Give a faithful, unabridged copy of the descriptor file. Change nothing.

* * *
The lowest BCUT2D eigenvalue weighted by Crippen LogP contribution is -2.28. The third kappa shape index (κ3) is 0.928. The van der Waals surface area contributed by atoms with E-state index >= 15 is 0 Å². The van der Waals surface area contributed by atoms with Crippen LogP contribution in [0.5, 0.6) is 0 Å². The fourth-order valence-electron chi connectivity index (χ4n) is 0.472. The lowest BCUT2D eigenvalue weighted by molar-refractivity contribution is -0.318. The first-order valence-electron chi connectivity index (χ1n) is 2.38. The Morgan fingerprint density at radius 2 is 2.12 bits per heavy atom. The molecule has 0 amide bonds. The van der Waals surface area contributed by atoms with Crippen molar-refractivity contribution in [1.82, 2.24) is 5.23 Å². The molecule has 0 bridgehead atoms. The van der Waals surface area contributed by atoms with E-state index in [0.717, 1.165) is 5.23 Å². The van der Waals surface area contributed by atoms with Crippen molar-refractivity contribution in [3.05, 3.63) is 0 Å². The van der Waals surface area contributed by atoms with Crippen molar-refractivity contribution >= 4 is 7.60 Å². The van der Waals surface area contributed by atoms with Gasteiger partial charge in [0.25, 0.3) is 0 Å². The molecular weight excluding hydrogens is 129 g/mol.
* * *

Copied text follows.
The lowest BCUT2D eigenvalue weighted by Crippen LogP contribution is -2.28. The third kappa shape index (κ3) is 0.928. The van der Waals surface area contributed by atoms with E-state index >= 15 is 0 Å². The van der Waals surface area contributed by atoms with Crippen LogP contribution in [0.5, 0.6) is 0 Å². The fourth-order valence-electron chi connectivity index (χ4n) is 0.472. The lowest BCUT2D eigenvalue weighted by molar-refractivity contribution is -0.318. The first-order valence-electron chi connectivity index (χ1n) is 2.38. The Morgan fingerprint density at radius 2 is 2.12 bits per heavy atom. The molecule has 0 amide bonds. The van der Waals surface area contributed by atoms with Crippen molar-refractivity contribution in [1.82, 2.24) is 5.23 Å². The molecule has 0 bridgehead atoms. The van der Waals surface area contributed by atoms with E-state index in [0.717, 1.165) is 5.23 Å². The van der Waals surface area contributed by atoms with Crippen molar-refractivity contribution in [3.05, 3.63) is 0 Å². The van der Waals surface area contributed by atoms with Crippen molar-refractivity contribution >= 4 is 7.60 Å². The van der Waals surface area contributed by atoms with Gasteiger partial charge in [0.25, 0.3) is 0 Å². The molecular weight excluding hydrogens is 129 g/mol.